Former Guatemala VP Sentenced to Jail Time on Corruption Charges

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A prison sentence against a former Guatemala vice president on corruption charges is a long-awaited victory for prosecutors amid an ongoing battle that has pitted the country’s elites and anti-corruption officials against each other.

Former Guatemala Vice President Roxana Baldetti was sentenced to serve 15 years and six months in prison for illicit association, fraud and influence peddling for her role in awarding a multimillion-dollar contract to clean Lake Amatitlán just south of the capital Guatemala City in 2014, the Attorney General’s Office announced in an October 9 press release.

The cleanup project was reportedly valued at 137.8 million quetzales (around $17 million), of which 22.8 million quetzales (around $3 million) was paid to acquire 23,000 liters of a sanitation formula that was later scientifically proven to be useless for cleaning the lake, according to prosecutors.

SEE ALSO: Guatemala News and Profiles

Baldetti was among nine other individuals — including her brother Mario Alejandro Baldetti Elías — who were sentenced for their role in defrauding the state. The prison sentences ranged from three years to 15 years. Baldetti received the harshest penalty.

The former vice president also faces corruption charges in three other cases, including for her role in a massive customs fraud scandal known as La Linea that brought down former President Otto Pérez Molina. Baldetti was also indicted on cocaine trafficking charges in the United States in February 2017.

InSight Crime Analysis

The sentencing of former Vice President Baldetti is the first solid sentence that anti-corruption prosecutors in Guatemala have secured against a high-profile public official recently and comes amid an ongoing battle between the United Nations-backed International Commission Against Impunity in Guatemala (Comisión Internacional Contra la Impunidad en Guatemala – CICIG) and Guatemala President Jimmy Morales.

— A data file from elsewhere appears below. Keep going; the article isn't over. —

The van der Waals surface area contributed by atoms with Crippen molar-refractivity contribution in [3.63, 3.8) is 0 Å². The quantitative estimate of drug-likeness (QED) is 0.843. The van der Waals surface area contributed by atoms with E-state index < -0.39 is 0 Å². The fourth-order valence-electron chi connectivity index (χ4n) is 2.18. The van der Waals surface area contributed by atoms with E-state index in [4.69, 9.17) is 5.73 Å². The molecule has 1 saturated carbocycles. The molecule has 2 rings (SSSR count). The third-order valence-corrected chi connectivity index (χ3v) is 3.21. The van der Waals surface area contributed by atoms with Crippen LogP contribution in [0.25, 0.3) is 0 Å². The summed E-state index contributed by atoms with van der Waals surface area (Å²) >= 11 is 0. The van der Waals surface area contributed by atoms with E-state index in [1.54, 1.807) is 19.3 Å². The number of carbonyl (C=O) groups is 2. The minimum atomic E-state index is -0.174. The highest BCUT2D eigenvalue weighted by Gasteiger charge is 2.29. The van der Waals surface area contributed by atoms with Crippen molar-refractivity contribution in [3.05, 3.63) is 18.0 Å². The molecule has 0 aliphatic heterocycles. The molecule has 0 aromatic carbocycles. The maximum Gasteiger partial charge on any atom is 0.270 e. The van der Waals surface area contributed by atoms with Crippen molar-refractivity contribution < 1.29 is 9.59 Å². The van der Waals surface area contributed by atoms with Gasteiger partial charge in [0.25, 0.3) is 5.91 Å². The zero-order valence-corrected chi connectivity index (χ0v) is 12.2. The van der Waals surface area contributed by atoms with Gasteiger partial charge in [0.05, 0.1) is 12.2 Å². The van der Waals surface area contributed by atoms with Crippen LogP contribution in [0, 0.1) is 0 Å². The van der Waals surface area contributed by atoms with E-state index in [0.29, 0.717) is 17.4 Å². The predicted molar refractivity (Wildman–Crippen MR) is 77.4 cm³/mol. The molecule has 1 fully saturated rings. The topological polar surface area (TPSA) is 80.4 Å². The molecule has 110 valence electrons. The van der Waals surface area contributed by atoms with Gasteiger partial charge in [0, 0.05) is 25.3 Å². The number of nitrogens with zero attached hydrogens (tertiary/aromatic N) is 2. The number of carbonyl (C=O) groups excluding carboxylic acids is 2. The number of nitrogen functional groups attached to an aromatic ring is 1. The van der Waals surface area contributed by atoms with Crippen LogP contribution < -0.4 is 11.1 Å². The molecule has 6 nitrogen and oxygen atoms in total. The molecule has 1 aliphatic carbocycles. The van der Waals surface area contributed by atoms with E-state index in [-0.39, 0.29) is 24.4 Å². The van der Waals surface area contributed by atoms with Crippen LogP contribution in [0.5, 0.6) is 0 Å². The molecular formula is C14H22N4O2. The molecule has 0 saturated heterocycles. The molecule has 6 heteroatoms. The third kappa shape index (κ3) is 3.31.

In early September, Morales barred CICIG Commissioner Iván Velásquez from entering Guatemala just days after he asked the United Nations not to renew the CICIG’s mandate, which expires in September 2019.

SEE ALSO: InDepth Coverage of Elites and Organized Crime

In the past, critics of the CICIG’s work have claimed that the anti-corruption commission pursues weak cases and is often manipulated for political reasons. However, Baldetti’s sentencing suggests that the CICIG’s case in this instance was in fact strong enough to secure a conviction and prison time.

“Guatemalan prosecutors succeeded … in spite of repeated attempts by Baldetti’s lawyers and her allies to obstruct and delegitimize their efforts,” Mike Allison, the head of the political science department at the University of Scranton told InSight Crime.

Allison also said that the former vice president’s sentencing underscores the importance of the CICIG’s work and their collaboration with Guatemalan prosecutors in improving the rule of law in the country, which is also a reason why elites might see the CICIG as a threat.

Indeed, the anti-corruption body currently has its sights set on President Morales, who, along with his National Convergence Front (Frente de Convergencia Nacional – FCN-Nación) political party, are under investigation for alleged illicit campaign financing during Morales’ 2015 bid for president.

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